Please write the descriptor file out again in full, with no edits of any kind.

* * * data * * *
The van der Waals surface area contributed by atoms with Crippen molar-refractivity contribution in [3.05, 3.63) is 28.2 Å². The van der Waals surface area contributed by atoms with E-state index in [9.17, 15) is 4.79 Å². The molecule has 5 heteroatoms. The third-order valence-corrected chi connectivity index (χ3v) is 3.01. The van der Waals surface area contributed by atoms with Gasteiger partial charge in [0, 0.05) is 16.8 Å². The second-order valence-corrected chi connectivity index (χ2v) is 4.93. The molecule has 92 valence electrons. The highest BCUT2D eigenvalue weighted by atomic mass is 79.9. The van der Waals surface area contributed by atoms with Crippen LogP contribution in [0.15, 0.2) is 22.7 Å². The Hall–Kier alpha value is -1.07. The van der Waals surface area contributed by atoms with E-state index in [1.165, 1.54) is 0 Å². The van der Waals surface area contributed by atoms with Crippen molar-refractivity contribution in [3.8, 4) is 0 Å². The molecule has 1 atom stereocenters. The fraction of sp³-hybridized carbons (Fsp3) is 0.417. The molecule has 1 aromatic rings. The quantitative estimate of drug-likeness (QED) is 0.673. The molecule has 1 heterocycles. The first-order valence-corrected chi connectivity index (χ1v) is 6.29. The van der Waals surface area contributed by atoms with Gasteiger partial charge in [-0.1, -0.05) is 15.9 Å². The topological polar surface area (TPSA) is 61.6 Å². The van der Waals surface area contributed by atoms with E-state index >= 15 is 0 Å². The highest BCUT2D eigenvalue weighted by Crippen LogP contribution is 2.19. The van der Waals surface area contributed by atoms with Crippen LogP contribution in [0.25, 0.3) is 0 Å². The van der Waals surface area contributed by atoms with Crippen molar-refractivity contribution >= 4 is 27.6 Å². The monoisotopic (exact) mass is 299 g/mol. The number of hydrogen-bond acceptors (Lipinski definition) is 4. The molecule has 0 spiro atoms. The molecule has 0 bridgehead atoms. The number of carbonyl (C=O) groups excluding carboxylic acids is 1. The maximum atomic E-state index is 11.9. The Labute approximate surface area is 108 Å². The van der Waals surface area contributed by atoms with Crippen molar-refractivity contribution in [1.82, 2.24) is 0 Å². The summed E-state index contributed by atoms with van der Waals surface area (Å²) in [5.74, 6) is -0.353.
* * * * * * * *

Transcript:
The van der Waals surface area contributed by atoms with Crippen molar-refractivity contribution in [3.05, 3.63) is 28.2 Å². The van der Waals surface area contributed by atoms with E-state index in [9.17, 15) is 4.79 Å². The molecule has 5 heteroatoms. The third-order valence-corrected chi connectivity index (χ3v) is 3.01. The van der Waals surface area contributed by atoms with Gasteiger partial charge in [0, 0.05) is 16.8 Å². The second-order valence-corrected chi connectivity index (χ2v) is 4.93. The molecule has 92 valence electrons. The highest BCUT2D eigenvalue weighted by atomic mass is 79.9. The van der Waals surface area contributed by atoms with Crippen LogP contribution in [0.15, 0.2) is 22.7 Å². The Hall–Kier alpha value is -1.07. The van der Waals surface area contributed by atoms with E-state index in [1.165, 1.54) is 0 Å². The van der Waals surface area contributed by atoms with Crippen molar-refractivity contribution in [3.8, 4) is 0 Å². The molecule has 1 atom stereocenters. The fraction of sp³-hybridized carbons (Fsp3) is 0.417. The molecule has 1 aromatic rings. The quantitative estimate of drug-likeness (QED) is 0.673. The molecule has 1 heterocycles. The first-order valence-corrected chi connectivity index (χ1v) is 6.29. The van der Waals surface area contributed by atoms with Gasteiger partial charge in [-0.1, -0.05) is 15.9 Å². The topological polar surface area (TPSA) is 61.6 Å². The van der Waals surface area contributed by atoms with E-state index >= 15 is 0 Å². The highest BCUT2D eigenvalue weighted by Crippen LogP contribution is 2.19. The van der Waals surface area contributed by atoms with Crippen LogP contribution in [0.25, 0.3) is 0 Å². The van der Waals surface area contributed by atoms with Crippen molar-refractivity contribution >= 4 is 27.6 Å². The monoisotopic (exact) mass is 299 g/mol. The number of hydrogen-bond acceptors (Lipinski definition) is 4. The molecule has 0 spiro atoms. The molecule has 0 bridgehead atoms. The number of carbonyl (C=O) groups excluding carboxylic acids is 1. The maximum atomic E-state index is 11.9. The Labute approximate surface area is 108 Å². The van der Waals surface area contributed by atoms with Crippen molar-refractivity contribution in [1.82, 2.24) is 0 Å². The summed E-state index contributed by atoms with van der Waals surface area (Å²) in [5.74, 6) is -0.353.